-- Glutenboy
« Last Edit: January 31, 2007, 06:58:39 PM by Glutenboy »
Quote under my pic excludes Little Caesar's.


Offline Glutenboy

  • Supporting Member
  • *
  • Posts: 426
  • Location: Los Angeles, CA
  • Pizza & Sex -- Good? Great! Bad? Still okay.
    • My Pizza Gallery
Re: Dinner Tonight
« Reply #34 on: January 31, 2007, 06:57:14 PM »
I just looked at the part of this thread where Peter scaled my recipe for one dough ball.  It looked like 5g of salt (the amount you would have used for 1 pie)  according to him equals .9 teaspoon (and I have full confidence in his precision!  ;) ).  If I'm using 2 rounded teaspoons for 4 pies, that should be only a bit over half a teaspoon for one pie - NOT .9!!!  If my calculations are correct, that means the correct amount of salt is in the range of 12.5-14.5 grams (depending on how rounded those teaspoons are) instead of 20 grams per 760 grams flour (bakers percentage 1.645% - 1.908%).  It does sound more reasonable, doesn't it?  I have a salter scale, and I have a feeling that it loses accuracy when the measurement is very small.  The only reason I'm absolutely sure about the yeast is because the weight is listed in grams on the envelope.  I did repeat my measurements several times when I was scaling, but I have my doubts.  Try keeping everything else the same and cutting back the salt to there.  That will hopefully get you much closer to what I actually did and to the intended result.
If the dough's too salty, I say trash it and start over.  Please keep me posted.

P.S. My conversions from volume to weight today were made using this tool:

http://www.gourmetsleuth.com/cookingconversions.asp

-- GB
« Last Edit: January 31, 2007, 09:28:56 PM by Glutenboy »
Quote under my pic excludes Little Caesar's.

Offline Glutenboy

  • Supporting Member
  • *
  • Posts: 426
  • Location: Los Angeles, CA
  • Pizza & Sex -- Good? Great! Bad? Still okay.
    • My Pizza Gallery
Re: Dinner Tonight
« Reply #35 on: January 31, 2007, 07:33:02 PM »
Pete-zza --

Judging by this issue, I suspect that perhaps where very small amounts are concerned, volumetric measurement with mathematical conversion to weight can frequently be more accurate than direct weighing unless you are using a really high-caliber scale.  Has this been your experience?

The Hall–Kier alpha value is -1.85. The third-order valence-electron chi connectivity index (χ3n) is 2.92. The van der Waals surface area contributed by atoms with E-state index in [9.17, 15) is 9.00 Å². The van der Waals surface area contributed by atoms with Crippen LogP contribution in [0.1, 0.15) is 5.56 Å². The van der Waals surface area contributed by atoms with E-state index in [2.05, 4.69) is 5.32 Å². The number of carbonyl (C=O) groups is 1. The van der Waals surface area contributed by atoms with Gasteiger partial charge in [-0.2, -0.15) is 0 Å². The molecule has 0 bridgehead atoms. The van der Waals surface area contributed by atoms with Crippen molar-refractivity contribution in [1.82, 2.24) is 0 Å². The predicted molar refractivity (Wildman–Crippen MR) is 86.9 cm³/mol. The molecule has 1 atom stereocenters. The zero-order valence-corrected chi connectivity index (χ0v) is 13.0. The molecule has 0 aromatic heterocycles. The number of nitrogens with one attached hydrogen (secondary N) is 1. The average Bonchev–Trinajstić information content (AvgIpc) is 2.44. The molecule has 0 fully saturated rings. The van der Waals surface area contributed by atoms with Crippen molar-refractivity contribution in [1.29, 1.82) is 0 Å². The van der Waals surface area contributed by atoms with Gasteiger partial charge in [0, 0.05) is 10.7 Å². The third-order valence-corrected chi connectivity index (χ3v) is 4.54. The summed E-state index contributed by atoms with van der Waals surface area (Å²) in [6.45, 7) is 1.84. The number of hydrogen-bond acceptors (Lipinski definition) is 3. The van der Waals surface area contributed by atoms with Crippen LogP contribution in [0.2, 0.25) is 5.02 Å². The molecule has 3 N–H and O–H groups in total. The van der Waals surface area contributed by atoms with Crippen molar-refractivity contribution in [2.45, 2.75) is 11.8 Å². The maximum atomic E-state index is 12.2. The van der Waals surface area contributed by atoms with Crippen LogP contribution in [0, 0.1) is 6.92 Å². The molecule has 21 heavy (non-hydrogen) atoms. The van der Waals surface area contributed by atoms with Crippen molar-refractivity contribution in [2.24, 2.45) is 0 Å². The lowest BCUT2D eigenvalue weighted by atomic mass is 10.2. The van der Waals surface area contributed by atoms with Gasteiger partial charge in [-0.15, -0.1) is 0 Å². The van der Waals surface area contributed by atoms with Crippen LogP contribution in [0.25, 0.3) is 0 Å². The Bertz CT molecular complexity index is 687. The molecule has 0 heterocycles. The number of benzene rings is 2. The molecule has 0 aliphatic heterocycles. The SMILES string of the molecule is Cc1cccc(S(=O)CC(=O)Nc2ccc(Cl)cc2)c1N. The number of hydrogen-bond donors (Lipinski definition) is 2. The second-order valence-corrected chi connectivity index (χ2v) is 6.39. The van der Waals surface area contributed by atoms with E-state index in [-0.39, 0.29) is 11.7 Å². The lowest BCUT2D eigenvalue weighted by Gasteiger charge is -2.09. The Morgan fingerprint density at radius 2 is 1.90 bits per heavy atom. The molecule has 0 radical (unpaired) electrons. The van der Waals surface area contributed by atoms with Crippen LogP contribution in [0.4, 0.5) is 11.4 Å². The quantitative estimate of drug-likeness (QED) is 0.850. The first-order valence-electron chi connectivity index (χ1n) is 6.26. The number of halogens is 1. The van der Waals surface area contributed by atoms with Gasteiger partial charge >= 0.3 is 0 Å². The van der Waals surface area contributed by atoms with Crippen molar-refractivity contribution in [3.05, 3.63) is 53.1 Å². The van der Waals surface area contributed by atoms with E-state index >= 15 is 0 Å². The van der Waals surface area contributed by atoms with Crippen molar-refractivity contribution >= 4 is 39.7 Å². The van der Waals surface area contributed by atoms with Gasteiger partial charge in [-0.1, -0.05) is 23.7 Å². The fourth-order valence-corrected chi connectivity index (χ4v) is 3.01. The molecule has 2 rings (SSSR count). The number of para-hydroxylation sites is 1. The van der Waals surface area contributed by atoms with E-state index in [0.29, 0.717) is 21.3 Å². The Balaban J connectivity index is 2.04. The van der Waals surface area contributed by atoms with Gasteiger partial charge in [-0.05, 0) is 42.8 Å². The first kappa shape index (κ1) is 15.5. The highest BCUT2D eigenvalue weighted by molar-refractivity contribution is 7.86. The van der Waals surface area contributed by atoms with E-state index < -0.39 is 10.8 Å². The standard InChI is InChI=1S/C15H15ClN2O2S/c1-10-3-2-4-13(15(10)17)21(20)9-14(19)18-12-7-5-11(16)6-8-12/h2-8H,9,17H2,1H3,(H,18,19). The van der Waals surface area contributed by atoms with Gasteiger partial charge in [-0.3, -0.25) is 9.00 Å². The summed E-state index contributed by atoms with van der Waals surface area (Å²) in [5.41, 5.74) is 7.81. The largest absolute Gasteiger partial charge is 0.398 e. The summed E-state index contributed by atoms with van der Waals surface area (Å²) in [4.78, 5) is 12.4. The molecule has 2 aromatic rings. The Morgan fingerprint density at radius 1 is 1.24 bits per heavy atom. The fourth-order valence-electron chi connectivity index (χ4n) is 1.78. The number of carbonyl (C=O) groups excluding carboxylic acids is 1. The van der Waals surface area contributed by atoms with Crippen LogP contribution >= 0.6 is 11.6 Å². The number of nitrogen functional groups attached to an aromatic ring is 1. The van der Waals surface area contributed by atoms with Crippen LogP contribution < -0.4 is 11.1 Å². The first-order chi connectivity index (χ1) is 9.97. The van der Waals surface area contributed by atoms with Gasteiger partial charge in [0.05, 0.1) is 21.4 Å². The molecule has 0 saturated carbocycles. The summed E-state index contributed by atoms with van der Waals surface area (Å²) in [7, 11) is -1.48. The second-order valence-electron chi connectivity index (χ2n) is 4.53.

-- Glutenboy
Quote under my pic excludes Little Caesar's.

Offline Pete-zza

  • Lifetime Member
  • Global Moderator
  • *
  • Posts: 23362
  • Location: Texas
  • Always learning
Re: Dinner Tonight
« Reply #36 on: January 31, 2007, 08:27:00 PM »
Glutenboy,

If you actually used 20 grams of ordinary table salt (not Kosher salt), that amount would be around 3 1/2 level teaspoons. If you in fact used 2 rounded teaspoons, the percent relative to the flour should have been less than what I quoted when I converted your dough recipe to baker's percents.

I have a special scale that I sometimes use to weigh out small quantities of ingredients, especially lightweight ingredients for which either no conversion data is available or it is suspect. I use that scale (a MyWeigh 300-Z) mainly for converting teaspoons of ingredients to weights, as I did on several occasions recently to get conversion data to use in the various dough calculating tools Boy Hits Car and I have been working on. When making pizza dough for myself, I usually don't use that scale. I use the conversion data for the small quantities of ingredients, like yeast and salt, and for the flour and water I use my normal digital scale. I have found that the conversion data is quite close to what I would weight out on my MyWeigh 300-Z, so there isn't much to be gained from using the small scale. Accuracy also gets lost when using normal measuring spoons. I use level teaspoons but most people are likely to err on the high side by using rounded teaspoons. Or, if they are salt conscious, they might use scant teaspoons. Since we are eyeballing things, a lot of the accuracy gets lost. And not all measuring spoons are the same. Their designs can vary all over the place, so there is no guarantee of accuracy. Usually, the loss of accuracy and precision is not enough to materially throw off a recipe. If MWTC is able to tell us how much salt he used, and how he arrived at the amount, we might get clarity on the matter.

Peter
« Last Edit: January 31, 2007, 09:11:08 PM by Pete-zza »

Offline MWTC

  • Registered User
  • Posts: 517
Re: Dinner Tonight
« Reply #37 on: January 31, 2007, 08:53:32 PM »
Glutenboy,

The dough handled beautifully.  ;D

I used exactly 20 grams of salt. It was very close to 1 tablespoon. I have a MyWeight Durascale 50. It reads to 0.01 gram, a very nice scale for small amounts of ingredients.

I will trash the balance of the doughs and start over tonight. I will use 13 grams of salt and see what we get.